By Matt Binder, The Associated PressThe North American trucking industry was built on a set of rules that put a lot of emphasis on safety.
The rules were designed to protect the public from accidents, and they also provided a system for securing cargo, keeping it from leaking, and providing a safe and secure way to move goods around the world.
But the rules have been evolving as the industry has evolved, and the rules are becoming less robust.
In a new book, “A Changing World: The Story of North American Logistics,” journalist and author Peter DeGraff tells the story of what happened in the past 20 years.
In his book, DeGraFF says that North American trucks were built to operate under a set set of regulations that allowed for a lot more flexibility than they are today.
The trucking rules were originally created to prevent cargo spills, such as the one that led to the deaths of more than 20 people in the 1980s, he says.
But in recent years, the rules in many countries have been loosened and replaced with more stringent requirements.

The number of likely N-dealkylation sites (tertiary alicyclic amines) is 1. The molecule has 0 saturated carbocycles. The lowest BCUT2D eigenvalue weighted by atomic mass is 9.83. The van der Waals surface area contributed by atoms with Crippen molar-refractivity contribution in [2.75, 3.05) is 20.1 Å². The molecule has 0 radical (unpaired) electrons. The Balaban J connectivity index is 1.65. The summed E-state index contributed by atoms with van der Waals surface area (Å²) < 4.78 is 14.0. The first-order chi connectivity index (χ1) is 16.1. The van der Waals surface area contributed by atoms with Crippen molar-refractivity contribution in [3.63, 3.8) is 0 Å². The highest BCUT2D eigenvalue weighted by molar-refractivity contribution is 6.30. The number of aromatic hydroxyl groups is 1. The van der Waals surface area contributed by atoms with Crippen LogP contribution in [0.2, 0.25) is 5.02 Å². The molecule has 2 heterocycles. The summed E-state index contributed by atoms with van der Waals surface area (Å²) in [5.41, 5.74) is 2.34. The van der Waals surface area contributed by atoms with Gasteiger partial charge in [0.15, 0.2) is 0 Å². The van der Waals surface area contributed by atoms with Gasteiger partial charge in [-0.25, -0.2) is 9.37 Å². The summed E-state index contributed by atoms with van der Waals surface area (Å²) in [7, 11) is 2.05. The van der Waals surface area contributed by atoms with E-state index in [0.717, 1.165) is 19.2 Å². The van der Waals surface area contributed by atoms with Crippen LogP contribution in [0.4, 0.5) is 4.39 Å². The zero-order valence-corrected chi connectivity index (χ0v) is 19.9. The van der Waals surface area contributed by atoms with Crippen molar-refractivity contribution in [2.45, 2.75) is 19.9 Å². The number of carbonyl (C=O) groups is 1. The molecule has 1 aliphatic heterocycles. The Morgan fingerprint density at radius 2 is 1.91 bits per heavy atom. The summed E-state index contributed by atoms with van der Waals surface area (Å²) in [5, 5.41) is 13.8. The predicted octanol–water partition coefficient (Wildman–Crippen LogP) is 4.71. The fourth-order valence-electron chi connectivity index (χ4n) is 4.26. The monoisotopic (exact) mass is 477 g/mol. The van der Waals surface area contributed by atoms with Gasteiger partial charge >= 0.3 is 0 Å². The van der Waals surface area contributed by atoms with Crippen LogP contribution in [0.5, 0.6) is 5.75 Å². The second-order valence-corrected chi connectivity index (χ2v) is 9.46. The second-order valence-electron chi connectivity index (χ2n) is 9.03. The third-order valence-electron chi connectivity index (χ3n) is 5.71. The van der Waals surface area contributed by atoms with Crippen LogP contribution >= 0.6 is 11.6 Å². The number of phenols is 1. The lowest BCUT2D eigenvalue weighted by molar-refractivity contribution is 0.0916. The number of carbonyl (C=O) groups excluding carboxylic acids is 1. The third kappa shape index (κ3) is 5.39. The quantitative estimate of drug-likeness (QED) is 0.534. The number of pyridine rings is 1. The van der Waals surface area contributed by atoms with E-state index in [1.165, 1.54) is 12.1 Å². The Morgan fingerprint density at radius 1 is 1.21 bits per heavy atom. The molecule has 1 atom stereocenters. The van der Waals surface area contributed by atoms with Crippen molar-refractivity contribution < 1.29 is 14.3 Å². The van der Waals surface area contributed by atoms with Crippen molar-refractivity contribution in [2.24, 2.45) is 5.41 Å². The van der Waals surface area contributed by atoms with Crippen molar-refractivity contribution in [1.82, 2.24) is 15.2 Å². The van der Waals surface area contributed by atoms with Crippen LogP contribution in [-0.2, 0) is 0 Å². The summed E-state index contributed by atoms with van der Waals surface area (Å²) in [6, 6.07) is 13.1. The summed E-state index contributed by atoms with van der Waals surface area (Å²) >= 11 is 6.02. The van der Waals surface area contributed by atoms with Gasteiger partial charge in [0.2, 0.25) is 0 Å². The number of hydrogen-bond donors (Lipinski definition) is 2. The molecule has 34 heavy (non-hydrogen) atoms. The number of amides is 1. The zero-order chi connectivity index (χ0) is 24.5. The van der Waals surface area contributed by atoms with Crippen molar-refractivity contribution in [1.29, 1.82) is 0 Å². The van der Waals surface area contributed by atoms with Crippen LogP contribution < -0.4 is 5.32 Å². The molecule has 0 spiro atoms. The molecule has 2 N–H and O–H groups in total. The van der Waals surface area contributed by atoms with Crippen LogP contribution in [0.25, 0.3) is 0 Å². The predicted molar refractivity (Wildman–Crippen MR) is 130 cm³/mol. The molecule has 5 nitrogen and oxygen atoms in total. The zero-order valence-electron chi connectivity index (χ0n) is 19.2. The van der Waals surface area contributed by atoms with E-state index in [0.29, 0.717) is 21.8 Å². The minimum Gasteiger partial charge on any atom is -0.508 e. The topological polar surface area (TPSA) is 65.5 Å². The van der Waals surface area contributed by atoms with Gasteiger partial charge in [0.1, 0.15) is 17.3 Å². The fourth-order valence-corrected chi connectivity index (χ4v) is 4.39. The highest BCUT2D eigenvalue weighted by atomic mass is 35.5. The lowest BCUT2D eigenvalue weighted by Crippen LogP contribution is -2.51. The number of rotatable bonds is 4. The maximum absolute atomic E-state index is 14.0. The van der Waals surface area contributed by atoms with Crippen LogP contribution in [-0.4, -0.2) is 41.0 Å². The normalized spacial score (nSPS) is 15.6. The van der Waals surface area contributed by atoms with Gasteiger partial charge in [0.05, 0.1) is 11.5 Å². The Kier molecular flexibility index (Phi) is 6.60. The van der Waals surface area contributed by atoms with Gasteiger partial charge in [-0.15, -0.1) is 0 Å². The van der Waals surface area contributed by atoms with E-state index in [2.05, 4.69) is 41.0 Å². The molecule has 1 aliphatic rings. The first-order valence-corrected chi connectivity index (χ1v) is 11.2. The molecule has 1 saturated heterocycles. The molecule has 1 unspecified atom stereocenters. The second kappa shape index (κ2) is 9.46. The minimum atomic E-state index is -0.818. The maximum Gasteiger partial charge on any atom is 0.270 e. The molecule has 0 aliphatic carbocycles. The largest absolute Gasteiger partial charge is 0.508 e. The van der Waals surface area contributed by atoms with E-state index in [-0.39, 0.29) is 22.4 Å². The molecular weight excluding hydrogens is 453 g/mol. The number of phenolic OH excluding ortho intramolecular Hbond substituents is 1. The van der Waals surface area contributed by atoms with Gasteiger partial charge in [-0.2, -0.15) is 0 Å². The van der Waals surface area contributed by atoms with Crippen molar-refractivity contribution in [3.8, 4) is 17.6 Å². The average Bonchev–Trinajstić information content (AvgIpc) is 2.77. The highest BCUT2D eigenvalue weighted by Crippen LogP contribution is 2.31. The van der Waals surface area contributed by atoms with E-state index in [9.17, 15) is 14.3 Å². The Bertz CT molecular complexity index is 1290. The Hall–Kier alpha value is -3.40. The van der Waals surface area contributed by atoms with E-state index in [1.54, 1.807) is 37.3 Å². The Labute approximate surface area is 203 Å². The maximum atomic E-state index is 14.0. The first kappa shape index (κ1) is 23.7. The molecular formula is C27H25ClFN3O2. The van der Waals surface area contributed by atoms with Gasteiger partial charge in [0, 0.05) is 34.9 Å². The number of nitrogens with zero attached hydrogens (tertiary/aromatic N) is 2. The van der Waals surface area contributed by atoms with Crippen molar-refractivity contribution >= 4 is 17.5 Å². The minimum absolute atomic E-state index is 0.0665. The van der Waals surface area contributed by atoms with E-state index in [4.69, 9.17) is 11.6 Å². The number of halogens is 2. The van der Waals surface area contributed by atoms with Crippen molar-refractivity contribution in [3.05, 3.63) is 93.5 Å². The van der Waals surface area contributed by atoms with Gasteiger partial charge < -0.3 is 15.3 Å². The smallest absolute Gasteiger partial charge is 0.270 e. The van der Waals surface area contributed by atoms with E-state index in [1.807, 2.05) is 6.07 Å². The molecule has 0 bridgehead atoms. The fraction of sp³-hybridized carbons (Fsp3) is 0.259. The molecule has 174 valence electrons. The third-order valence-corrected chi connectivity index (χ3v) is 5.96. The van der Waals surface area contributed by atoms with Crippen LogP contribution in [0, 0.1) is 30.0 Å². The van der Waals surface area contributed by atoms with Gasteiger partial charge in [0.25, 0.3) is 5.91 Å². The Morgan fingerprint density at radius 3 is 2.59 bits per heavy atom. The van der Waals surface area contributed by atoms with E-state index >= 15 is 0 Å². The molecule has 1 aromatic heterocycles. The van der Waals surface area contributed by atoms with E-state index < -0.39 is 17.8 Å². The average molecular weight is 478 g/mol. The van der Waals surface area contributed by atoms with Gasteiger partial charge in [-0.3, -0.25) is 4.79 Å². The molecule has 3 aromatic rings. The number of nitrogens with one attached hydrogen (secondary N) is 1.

He says this has been an unintended consequence of the global financial crisis.
The U.S. has a long history of trucking accidents, especially in the wake of World War II, when there was an explosion at a Chicago, Illinois, port.
DeGraef says that the U.K. and the U of T in Canada are two of the worst offenders, because of lax safety standards and the way they are managed.
The changes in North American shipping are part of a larger trend that has occurred in the trucking sector.
In recent years the industry is moving away from a reliance on a fixed set of operating rules.
DeGraff says that a lot has changed over the last 20 years, but the underlying rules have not changed.
They are based on the same principles, he said.